URI Resolution

rnginline uses URI Resolution to map relative paths like common/name.rng to absolute URIs, such as file:/a/b/proj/common/name.rng which can be handled by a URL Handler.

Resolution 101

A quick crash course in URI resolution. Check out RFC 3986 if you want all the details.

URI Types

There are two types of URIs we need to know about. Absolute URIs and relative URIs. In simple terms, Absolute URIs have a scheme, which is the part of a URI before the first colon, e.g. in http://example.org http is the scheme. Relative URIs don’t have a scheme. e.g. file.txt, //example.org/foo and /tmp/file.txt are all relative URIs.


URI Resolution is the process of merging two URIs. A base URI which is always absolute, and a reference URI which can be absolute or relative.

There are two aspects of URI resolution we need to know about. Resolving schemes and resolving paths.


If we resolve a relative reference URI against an absolute base URI, the resulting URI has the scheme of the base URI, with other parts overridden by the reference URI:

>>> from rnginline import uri
>>> uri.resolve('file:', 'somefile.txt')

Resolving an absolute reference URI results in the base being replaced by the reference:

>>> uri.resolve('file:somefile.txt', 'other:blah')


The path component of a relative reference URI is resolved against the path component of the base URI:

>>> uri.resolve('file:/some/dir/', 'other/dir/file.txt')

If the reference URI’s path is absolute (starts with a /) then it replaces the base URIs path:

>>> uri.resolve('file:/some/dir/', '/tmp/foo.txt')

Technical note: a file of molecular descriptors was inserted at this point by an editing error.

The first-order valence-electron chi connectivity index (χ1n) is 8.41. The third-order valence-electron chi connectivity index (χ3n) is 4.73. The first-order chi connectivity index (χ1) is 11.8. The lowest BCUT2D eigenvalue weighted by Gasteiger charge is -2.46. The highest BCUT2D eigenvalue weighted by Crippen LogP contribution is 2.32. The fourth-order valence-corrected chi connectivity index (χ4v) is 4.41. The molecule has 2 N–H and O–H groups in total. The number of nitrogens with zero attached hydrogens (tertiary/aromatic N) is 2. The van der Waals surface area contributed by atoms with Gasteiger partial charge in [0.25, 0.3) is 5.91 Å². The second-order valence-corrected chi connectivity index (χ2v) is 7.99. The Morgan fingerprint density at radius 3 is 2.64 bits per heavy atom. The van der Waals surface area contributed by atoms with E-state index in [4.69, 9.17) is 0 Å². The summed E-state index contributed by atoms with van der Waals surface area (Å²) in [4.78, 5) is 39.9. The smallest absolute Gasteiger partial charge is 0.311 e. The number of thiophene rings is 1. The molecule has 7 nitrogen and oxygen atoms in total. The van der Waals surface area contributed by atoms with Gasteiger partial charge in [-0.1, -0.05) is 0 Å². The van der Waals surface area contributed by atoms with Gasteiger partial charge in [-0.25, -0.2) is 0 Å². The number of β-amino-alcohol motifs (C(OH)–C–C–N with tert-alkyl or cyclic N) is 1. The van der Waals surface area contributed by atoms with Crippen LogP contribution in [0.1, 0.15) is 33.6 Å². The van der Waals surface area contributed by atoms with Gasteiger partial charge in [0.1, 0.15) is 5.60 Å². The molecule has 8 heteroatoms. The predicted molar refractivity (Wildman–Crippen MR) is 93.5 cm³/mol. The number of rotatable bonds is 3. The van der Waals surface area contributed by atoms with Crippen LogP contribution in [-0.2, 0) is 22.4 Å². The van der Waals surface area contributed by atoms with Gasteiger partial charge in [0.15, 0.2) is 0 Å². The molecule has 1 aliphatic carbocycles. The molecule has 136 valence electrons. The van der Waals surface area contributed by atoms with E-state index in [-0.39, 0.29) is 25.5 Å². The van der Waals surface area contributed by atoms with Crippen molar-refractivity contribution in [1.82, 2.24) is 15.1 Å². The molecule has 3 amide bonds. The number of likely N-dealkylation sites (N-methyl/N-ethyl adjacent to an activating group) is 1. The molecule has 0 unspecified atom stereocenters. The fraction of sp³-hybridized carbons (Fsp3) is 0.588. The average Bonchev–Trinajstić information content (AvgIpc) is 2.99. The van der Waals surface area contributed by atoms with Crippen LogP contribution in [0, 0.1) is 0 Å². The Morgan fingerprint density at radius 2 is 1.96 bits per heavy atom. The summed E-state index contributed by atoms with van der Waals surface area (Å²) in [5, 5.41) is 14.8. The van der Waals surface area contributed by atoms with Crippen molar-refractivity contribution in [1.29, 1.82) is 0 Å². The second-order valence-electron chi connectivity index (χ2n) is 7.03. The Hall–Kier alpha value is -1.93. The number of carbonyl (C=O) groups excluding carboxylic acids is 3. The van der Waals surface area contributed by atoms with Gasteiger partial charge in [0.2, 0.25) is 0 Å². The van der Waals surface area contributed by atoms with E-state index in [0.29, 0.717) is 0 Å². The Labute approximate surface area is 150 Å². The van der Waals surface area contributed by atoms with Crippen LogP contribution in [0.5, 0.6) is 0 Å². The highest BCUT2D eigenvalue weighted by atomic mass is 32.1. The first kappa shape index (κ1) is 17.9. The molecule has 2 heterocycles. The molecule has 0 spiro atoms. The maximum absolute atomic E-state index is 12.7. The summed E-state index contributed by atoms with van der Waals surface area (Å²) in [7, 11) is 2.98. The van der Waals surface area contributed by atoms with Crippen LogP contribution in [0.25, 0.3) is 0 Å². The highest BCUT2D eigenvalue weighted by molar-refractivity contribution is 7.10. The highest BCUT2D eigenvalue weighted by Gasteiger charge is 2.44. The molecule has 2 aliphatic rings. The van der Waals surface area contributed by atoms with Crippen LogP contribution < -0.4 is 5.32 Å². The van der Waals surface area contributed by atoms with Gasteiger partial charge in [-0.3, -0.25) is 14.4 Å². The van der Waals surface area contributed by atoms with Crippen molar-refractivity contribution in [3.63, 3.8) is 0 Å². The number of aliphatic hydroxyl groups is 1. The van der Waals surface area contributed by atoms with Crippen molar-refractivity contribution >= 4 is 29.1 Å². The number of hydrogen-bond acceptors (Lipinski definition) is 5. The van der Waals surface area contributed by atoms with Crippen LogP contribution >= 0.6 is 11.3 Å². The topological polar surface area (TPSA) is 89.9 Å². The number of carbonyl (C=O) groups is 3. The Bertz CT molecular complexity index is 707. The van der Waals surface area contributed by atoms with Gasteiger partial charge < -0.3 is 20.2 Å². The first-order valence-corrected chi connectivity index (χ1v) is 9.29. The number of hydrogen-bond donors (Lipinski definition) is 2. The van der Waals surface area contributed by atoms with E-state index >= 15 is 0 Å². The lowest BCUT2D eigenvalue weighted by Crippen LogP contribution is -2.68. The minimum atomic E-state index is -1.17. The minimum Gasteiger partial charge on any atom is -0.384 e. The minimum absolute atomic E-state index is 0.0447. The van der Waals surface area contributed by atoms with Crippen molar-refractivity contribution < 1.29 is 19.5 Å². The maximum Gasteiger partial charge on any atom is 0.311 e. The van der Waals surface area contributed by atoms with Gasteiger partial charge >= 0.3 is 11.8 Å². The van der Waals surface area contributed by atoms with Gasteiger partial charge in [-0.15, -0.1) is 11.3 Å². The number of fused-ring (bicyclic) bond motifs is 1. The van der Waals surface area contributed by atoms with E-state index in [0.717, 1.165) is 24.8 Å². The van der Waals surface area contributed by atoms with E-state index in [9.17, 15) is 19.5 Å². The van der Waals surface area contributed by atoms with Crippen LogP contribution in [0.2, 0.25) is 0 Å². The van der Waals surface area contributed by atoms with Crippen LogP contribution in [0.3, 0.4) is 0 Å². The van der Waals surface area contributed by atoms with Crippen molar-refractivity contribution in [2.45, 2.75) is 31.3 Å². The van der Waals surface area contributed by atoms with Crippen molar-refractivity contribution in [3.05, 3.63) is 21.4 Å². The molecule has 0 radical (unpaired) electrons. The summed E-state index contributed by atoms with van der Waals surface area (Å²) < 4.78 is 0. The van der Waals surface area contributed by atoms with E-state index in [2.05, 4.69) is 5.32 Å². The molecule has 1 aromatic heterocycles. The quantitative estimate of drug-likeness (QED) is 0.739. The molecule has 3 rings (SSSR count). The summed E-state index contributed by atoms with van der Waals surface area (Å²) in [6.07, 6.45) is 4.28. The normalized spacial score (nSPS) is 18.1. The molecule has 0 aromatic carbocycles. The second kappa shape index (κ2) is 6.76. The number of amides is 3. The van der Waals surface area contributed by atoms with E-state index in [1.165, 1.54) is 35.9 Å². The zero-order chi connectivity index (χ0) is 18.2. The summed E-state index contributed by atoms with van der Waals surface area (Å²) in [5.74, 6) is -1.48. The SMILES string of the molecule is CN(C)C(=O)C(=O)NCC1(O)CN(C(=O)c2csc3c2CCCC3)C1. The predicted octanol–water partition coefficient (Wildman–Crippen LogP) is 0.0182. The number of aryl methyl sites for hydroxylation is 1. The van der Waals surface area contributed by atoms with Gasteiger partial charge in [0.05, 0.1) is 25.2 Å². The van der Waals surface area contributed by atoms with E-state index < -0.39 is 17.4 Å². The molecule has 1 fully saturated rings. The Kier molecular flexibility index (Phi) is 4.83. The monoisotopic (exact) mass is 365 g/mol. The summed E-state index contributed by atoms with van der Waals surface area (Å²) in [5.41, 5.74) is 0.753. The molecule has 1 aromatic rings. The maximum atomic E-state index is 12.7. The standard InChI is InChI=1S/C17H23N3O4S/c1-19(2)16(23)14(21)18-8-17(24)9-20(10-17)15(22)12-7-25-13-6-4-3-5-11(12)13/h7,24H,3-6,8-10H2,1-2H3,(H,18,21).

If the reference URI is absolute, its path replaces the base URIs path, regardless of whether or not the reference URIs path is absolute or not:

>>> uri.resolve('file:/some/dir/', 'file:file.txt')

Also, note that trailing slashes are significant for path resolution. Without a trailing slash, the base’s final path segment is replaced when resolving paths:

>>> uri.resolve('file:/some/dir', 'other/dir/file.txt')

URI Resolution in rnginline

When the Inliner sees a URI like common/name.rng, it needs to resolve it to to absolute URIL, such as file:/a/b/proj/common/name.rng in order to determine the location it points to, and which URL Handler can fetch the URL.

To do this, rnginline uses a heirachy of URIs:

  1. The default base URI — The catch-all, top-most URI. This has to be

    absolute. By default it’s file:<current-dir> but can be set to anything.

  2. The current document’s base URI — The location the current document was

    loaded from.

  3. Any xml:base attributes on, or on ancestors of the an

    <inline>/<externalRef> XML element.

  4. The URI value of the href attribute of the <inline>/<externalRef>


The absolute URI of an href attribute is resolved by resolving 2 against 1, then 3 against the result of that, then 4 against the result of that.

Because the default base URI is file:<current-dir>, relative paths/URIs passed to inline() get resolved to file: URLs, which are handled by the filesystem handler without having to specify the file: scheme on the input to inline().

Similarly, following what we’ve learnt above, if an input’s base URI is pydata://my.pkg/some/dir/a.rng and an href attribute in a.rng contains the value b.rng, it will be resolved to the absolute URL pydata://my.pkg/some/dir/b.rng, and therefore handled by the pydata handler, not the filesystem handler.